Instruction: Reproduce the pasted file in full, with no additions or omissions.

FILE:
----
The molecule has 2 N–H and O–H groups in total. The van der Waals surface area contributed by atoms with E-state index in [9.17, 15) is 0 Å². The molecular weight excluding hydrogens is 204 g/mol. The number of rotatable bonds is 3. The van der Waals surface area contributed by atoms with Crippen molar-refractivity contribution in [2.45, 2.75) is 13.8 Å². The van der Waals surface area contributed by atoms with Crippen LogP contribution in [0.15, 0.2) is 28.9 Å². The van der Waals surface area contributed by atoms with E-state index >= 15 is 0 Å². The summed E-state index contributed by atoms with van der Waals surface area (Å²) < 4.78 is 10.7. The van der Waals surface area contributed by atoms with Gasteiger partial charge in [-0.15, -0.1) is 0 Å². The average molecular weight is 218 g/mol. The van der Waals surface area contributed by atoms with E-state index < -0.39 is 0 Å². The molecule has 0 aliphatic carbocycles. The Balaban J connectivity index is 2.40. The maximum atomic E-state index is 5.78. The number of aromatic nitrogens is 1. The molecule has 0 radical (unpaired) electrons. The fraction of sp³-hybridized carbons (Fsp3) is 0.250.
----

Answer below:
The molecule has 2 N–H and O–H groups in total. The van der Waals surface area contributed by atoms with E-state index in [9.17, 15) is 0 Å². The molecular weight excluding hydrogens is 204 g/mol. The number of rotatable bonds is 3. The van der Waals surface area contributed by atoms with Crippen molar-refractivity contribution in [2.45, 2.75) is 13.8 Å². The van der Waals surface area contributed by atoms with Crippen LogP contribution in [0.15, 0.2) is 28.9 Å². The van der Waals surface area contributed by atoms with E-state index >= 15 is 0 Å². The summed E-state index contributed by atoms with van der Waals surface area (Å²) < 4.78 is 10.7. The van der Waals surface area contributed by atoms with Gasteiger partial charge in [-0.15, -0.1) is 0 Å². The average molecular weight is 218 g/mol. The van der Waals surface area contributed by atoms with E-state index < -0.39 is 0 Å². The molecule has 0 aliphatic carbocycles. The Balaban J connectivity index is 2.40. The maximum atomic E-state index is 5.78. The number of aromatic nitrogens is 1. The molecule has 0 radical (unpaired) electrons. The fraction of sp³-hybridized carbons (Fsp3) is 0.250.